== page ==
Recent changes to the royalty structure for natural gas may help the industry.
On Thursday, May 27, the government unveiled the Emerging Resources and Technologies Initiative. This includes new royalty rates to encourage exploration development and production from deeper, higher cost natural gas wells, coal bed methane projects, shale gas and horizontal oil and gas wells.
“This initiative to unlock Alberta’s unconventional resources offers the potential for decades of employment and community benefits” said Energy Minister Ron Liepert. “The final adjustments to royalty formulas will help industry make important investment decisions for the fall and winter drilling season and maintain Alberta as a competitive jurisdiction for investment.”
Carol Howes, media relations advisor for Encana said overall it appears to be a positive step.
“This initiatives will go a long way in helping offset a number of factors that impact Alberta and a lot of the plays in Canada that are a little more expensive to operate here in Canada,” she said. “Obviously we are competing against a number of plays in North America. We don’t have as much infrastructure and we have further to go transportation wise, and all kinds of things. This will make plays in Alberta and Canada generally, more competitive.”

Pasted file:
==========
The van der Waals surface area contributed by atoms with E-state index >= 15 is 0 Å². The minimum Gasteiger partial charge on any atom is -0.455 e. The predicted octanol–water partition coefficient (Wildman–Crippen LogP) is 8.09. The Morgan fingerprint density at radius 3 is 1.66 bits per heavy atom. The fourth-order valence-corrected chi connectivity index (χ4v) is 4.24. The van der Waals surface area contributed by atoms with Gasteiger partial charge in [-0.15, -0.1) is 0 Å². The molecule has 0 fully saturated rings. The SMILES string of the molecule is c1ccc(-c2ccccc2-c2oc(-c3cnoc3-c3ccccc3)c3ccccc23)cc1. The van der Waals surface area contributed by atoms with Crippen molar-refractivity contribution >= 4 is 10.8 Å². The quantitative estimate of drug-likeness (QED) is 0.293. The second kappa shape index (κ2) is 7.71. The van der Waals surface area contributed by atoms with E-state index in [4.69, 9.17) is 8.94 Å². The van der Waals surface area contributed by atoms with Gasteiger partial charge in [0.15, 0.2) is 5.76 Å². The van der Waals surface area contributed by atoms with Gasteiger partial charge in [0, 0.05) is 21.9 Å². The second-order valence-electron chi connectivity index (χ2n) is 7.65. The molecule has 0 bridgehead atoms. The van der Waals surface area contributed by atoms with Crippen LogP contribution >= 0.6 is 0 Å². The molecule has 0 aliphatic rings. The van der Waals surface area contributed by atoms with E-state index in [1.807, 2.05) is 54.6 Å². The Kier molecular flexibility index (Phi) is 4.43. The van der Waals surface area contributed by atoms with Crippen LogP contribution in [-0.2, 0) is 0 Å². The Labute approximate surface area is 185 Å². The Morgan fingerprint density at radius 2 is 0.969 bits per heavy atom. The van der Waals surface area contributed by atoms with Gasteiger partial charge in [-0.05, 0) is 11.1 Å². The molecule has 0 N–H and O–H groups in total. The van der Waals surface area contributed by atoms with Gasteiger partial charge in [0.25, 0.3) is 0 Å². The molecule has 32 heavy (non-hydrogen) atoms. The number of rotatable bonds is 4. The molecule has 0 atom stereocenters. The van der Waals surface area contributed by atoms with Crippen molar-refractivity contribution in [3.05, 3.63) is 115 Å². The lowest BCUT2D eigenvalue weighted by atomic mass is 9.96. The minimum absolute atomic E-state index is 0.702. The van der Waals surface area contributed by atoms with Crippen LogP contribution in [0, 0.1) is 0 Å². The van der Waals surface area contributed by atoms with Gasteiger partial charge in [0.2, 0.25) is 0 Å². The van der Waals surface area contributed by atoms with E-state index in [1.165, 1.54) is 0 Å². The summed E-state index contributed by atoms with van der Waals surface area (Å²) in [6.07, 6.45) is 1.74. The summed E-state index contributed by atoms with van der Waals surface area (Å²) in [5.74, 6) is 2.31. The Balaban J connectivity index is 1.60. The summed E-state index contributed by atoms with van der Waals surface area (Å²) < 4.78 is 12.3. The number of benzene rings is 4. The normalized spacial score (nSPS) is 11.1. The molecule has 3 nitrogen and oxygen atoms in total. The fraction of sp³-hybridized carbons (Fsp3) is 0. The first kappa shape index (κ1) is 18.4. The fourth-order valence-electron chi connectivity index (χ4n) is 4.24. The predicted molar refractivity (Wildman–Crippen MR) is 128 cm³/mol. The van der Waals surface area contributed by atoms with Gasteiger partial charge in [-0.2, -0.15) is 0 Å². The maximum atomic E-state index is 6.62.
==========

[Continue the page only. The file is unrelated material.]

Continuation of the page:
A substantial amount of Encana’s developments in and around Drumheller are extracting coal bed methane. However, because much of the development in the Horseshoe Canyon Formation is on fee lands, wholly owned by Encana, the changes in royalty rates do not apply. Encana pays mineral tax on those lands.
“In terms of specifics around Drumheller it is a little early to determine specifically on how it is going to impact various areas,” said Howes. “That will come through over the next months and the coming year or two in terms of its affects specifically.”
She says these changes may stimulate a company to begin exploration in the Shale gas industry.
“Alberta doesn’t really have a shale gas development yet,” she said. “This may spawn development in this area. It is pretty new area for a lot of companies… but I think the opportunity to create a shale as an industry is something companies may start to look at.”
The Canadian Association of Petroleum Producers (CAPP )are also positive about the changes.
“The new fiscal details are particularly positive for the competitiveness of Alberta’s natural gas and will enhance the industry’s ability to strengthen the economy and create jobs for Albertans,” said CAPP president David Collyer. “On the oil side, changes are not as significant. We are encouraged by the broader application of the lower up-front royalty rate, which will stimulate new oil drilling activity.”